btw, I moved the old speakers to a new head band of a broken back the head, but that it’s another history….

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  39. Karel Jansens said

    You’re more than two years late for a scoop:

    http://eastep.blogspot.com/2005/06/bluetooth-headphone-upgrade.html

    Sheesh…

  40. [...] my original post for details about the [...]

  41. Sasha said

    You should be posting these things on Instructables

  42. haydenbech said

    Any chance of a tutorial showing how to do the same for a stereo?

  43. llemarie said

    Hi Haydenbech,

    It wouldn’t be too hard to make a ‘mic’ adaptor using the same principal:
    – Open the Logitech headphones.
    – Unsolder the wires on the drivers.
    – Solder them to a stereo 3.5mm jack.
    – Plug it in the mic input of your stereo.

    Lionel.

  44. angelisdarker said

    I was curious of instead of making one pair mod a blue tooth pcb to fit inside an altoids can that you can then keep in your pocket and plug in any pair of headphones into for variety. so sports ones for on the treadmill or high quality for gin and juice with some blues and such… i like versatility … but hey just an idea

    • Erik said

      I’ve been looking all over the internet to find something similar.
      Did anyone ever see a minijack to bluetooth connector?

      • llemarie said

        Hi Erik,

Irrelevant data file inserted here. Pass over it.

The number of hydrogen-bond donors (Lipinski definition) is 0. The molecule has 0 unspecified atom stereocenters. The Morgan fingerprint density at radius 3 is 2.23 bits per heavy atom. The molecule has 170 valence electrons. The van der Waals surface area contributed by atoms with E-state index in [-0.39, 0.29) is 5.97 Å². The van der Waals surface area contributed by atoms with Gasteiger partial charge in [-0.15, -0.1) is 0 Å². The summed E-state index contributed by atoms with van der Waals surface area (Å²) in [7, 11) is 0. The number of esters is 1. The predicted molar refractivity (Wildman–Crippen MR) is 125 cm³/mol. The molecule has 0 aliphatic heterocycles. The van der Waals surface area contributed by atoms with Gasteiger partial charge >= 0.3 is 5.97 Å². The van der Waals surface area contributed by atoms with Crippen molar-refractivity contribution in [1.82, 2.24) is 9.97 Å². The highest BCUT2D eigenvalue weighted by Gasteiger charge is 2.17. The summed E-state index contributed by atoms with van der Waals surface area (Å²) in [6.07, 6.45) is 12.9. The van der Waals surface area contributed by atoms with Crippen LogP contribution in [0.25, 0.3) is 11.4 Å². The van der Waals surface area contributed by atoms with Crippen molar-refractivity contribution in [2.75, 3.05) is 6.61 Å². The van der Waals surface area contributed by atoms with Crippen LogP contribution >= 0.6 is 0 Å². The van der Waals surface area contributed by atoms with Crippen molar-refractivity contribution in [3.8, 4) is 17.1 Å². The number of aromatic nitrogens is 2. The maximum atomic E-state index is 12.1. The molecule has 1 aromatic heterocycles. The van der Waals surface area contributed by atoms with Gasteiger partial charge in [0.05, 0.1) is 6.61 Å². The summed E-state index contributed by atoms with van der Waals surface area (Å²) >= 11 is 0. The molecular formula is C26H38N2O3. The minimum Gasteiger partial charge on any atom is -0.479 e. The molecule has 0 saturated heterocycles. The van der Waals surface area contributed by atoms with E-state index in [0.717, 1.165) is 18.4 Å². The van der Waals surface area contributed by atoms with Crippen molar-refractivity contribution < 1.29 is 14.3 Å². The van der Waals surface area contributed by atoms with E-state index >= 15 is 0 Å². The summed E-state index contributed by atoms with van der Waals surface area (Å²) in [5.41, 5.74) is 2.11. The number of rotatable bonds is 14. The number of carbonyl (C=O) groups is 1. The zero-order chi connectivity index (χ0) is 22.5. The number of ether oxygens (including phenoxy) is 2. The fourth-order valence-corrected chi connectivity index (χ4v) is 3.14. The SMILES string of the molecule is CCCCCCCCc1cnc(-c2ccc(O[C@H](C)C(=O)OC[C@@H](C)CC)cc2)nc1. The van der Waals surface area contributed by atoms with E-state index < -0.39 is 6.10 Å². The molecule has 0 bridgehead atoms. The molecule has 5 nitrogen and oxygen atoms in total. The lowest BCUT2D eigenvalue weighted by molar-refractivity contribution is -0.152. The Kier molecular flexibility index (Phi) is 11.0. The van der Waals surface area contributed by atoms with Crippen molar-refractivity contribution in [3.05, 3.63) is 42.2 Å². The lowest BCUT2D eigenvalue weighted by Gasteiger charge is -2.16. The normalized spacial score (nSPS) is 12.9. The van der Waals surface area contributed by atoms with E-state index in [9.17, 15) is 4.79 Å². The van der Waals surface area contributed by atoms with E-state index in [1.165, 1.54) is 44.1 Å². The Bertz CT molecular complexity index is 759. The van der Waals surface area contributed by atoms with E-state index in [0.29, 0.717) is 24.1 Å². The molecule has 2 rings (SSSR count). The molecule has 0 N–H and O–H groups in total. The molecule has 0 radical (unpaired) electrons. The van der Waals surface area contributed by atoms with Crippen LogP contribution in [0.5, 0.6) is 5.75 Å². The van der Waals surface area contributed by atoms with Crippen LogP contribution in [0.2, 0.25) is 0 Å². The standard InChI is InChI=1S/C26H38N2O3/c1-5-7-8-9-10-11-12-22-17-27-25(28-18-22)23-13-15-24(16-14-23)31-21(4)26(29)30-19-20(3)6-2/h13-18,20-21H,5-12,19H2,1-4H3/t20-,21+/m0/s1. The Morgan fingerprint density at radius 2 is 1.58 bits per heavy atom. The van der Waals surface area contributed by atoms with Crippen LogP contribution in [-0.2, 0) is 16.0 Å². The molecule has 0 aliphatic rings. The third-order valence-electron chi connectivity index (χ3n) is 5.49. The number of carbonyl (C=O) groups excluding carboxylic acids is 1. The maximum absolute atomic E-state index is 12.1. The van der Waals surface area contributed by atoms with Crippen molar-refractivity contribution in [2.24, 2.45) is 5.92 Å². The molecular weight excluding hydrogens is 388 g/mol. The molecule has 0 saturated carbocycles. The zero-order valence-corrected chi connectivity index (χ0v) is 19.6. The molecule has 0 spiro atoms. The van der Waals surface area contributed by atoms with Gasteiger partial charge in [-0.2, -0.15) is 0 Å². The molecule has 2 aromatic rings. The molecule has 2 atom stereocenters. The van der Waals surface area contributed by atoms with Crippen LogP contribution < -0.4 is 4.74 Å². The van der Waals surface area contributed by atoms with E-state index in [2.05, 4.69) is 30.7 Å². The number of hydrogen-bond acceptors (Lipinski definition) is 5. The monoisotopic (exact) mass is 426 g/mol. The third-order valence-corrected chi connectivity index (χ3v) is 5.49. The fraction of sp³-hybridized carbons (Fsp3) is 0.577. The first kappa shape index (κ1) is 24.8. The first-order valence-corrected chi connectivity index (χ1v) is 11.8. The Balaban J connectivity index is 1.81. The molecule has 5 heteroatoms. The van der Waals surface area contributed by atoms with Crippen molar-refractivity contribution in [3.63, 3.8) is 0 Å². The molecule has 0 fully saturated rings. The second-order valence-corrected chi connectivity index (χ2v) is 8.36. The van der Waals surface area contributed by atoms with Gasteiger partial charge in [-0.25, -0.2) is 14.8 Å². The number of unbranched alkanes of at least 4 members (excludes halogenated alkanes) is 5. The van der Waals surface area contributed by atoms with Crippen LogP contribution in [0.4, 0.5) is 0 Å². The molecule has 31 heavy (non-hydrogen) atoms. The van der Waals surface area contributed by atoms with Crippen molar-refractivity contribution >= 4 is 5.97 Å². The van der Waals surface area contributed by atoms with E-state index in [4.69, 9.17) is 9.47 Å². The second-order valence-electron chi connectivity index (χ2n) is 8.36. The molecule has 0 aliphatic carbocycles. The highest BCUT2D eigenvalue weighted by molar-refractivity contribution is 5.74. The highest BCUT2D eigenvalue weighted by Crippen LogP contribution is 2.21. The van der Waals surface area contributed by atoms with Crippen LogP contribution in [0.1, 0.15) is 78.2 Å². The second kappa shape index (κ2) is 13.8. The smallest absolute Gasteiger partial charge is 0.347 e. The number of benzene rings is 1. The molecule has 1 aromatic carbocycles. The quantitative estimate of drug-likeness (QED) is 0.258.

There are a number of options. Personally, I use and like the Jabra BT3030. It’s only real downside for me is the relatively short battery life (8h in use, but more importantly 10 days when not in use), which means I always have to charge it before use.

        Hope this helps,
        Lionel.

  45. llemarie said

    @Angelisdarker,

    It sounds like a good idea. It doesn’t solve the original problem that was that I dislike wires, but it does give you the freedom to choose which headphones you use and disconnects you from the media source. It would be much simpler to make too!

    Regards,
    Lionel.

  46. Erik said

    @Llemarie,

    Just the thing I was looking for.
    Altough it turns out to be quite expensive, I might buy one of those (I didn’t expect it to have remote control for buttons, wich is a very nice feature).
    Do you happen to know some other brands that make these things, so I can compare them to each other?

    Thanks a lot